The Senate has warned against what it described as “reckless borrowing” by the Federal Government, saying that it must be done reasonably in order not to mortgage the future of unborn generation.
The Upper House had Wednesday quizzed officials of the Ministry of Finance over the federal government’s plan to borrow $5.5 billion from external sources.
In a meeting with officials of the Ministry of Finance, Senator Shehu Sani, Chairman, Senate Committee on Local and Foreign Loans Debts, said ”It has become clear that if Nigeria must borrow, we must borrow responsibly. We cannot afford to mortgage the future of the unborn generation.”
Sani, APC Senator representing Kaduna Central explained that the meeting became imperative because of the Senate’s desire to know what had become of the recovered funds, and why revenues from local sources could not be used in place of the loan.
According to him, “It is important to make the point, however, that the 8th Senate is not oblivious of the concerns of many Nigerians, with respect to what some have described as yet, another round of borrowings by the Federal Government.
It can be safely assumed that millions of our citizens are following this entire exercise with keen interest and will require convincing evidence as justification for these loans at this time.”
The Senator noted “Some of the questions Nigerians and, indeed, many constituents have asked repeatedly include ‘what has the Federal Government done with the reported recovered loot allegedly traced to the previous administrations? What role can such recovered monies play in the 2017 budget financing? How much, indeed, has been recovered? Has the National Assembly appropriated the recovered loots for government expenditure?
Therefore, be certain that all actions and decisions with respect to these loan requests by this committee and, indeed, this Senate will responsibly be done only on its merits. I will advise, therefore, that as representatives of Mr. President, you put your best foot forward and be as convincing as possible with facts and figures for this Senate to fully have your back, with respect to these requests.”
Mrs Kemi Adeosun, the Minister of Finance, explained that while the loan for $3 billion was to service local debts put at N19 trillion, the remaining- $2.5 million budgeted for in the 2017 budget, would be used to finance capital projects.
Adeosun, represented by Mrs. Patience Oniha, the Director-General, Debt Management Office, DMO, defended the request for the fresh $5.5 billion loan, disclosing that 77 percent of Nigeria’s total debt stock, which stood at N19 trillion, were domestic debts.
She said: “If the government is so visible in the local market, it means the government is taking some of the money which ought to go to the private sector. It is called crowding out. If government is not visible in domestic market, there will be enough for the banks to loan to the private sector, which would improve the economy.”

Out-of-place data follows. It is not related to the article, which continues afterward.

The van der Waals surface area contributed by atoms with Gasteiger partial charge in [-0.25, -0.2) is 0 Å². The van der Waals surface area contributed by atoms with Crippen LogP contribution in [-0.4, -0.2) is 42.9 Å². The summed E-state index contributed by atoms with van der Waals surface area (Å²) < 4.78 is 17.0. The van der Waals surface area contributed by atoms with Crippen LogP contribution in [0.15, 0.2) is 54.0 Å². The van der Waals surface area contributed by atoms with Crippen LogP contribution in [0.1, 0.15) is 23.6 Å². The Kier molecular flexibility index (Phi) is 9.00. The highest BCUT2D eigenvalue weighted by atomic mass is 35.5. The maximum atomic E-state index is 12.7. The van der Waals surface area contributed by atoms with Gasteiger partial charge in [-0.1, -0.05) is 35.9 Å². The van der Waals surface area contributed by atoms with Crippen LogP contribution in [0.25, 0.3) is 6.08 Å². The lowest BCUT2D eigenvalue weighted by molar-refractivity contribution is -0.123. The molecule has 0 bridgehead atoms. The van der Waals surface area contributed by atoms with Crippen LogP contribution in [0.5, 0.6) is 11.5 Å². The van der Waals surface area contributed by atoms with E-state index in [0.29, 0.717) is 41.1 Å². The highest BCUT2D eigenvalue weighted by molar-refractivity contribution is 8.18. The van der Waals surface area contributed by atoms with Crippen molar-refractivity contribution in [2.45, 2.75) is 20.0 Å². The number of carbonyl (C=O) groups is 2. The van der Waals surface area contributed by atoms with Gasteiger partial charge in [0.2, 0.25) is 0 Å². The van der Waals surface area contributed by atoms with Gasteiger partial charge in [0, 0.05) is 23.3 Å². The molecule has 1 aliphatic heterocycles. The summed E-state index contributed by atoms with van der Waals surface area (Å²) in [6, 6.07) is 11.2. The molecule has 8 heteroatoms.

The minister said the tenure of the loans could be between five and 30 years, adding that N3.7 trillion of the domestic debts, was from treasury bills with maturity dates ranging from three months to one year.
Adeosun said: “Let me reiterate the fact here that we are looking at two borrowings for certain purposes. The $2.5bn is the new borrowing, which is taken from the Appropriation Act for 2017; that is the one to add to our debt stock and that is the one to be used to finance the various projects that have been included in the budget.
In terms of tenure, from the figures that distinguished senators have reeled out, we have them in various tenures. What you do is at the time you get to the market and you want to price, you will be more certain about the price. It could be anywhere from five to 30 years.”
She pointed out that ”On borrowing when the current generation may not be around at that time (payment completion), the truth is that if we are borrowing long-term, we are using it to finance capital projects which are also long-term and the benefits of those projects are also long-term.
I believe that some of the roads and even institutions, like some universities that we see today, were built before some of us were born. We should look at it this way; that the benefits are also long-term.”
Rotimi Amaechi, Minister of Transport, who also spoke at the interactive session, said the country needed about $36 billion to rehabilitate and complete the modern railway infrastructure in Nigeria.
Amaechi stated that the Kano-Warri and Kano- Kaduna rail tracks would be funded from the loan being requested.
Meanwhile, President Muhammadu Buhari had forwarded the 2018-2020 Medium-Term ‘Expenditure Framework, MTEF, and Fiscal Strategy Paper, FSP, to the Senate for consideration and subsequent approval.
Bukola Saraki, Senate President, who read the letter, said ”the Medium-Term ‘Expenditure Framework, MTEF, and Fiscal Strategy Paper were prepared against the backdrop of what he described as a generally adverse global economic uncertainty as well as fiscal challenges and recovery in the domestic economy.
Buhari explained that this was to ensure that planned spending was set at prudent and sustainable levels, consistent with government’s overall developmental objectives and inclusive growth
It would be recalled that the Federal Executive Council, FEC, in August had approved the 2018-2020 medium term expenditure framework, MTEF, and the fiscal strategy paper, FSP.
The MTEF is annual, rolling three year-expenditure planning that sets out the medium-term expenditure priorities and hard budget constraints against which sectoral plans can be developed and refined towards providing the basis for annual budget planning.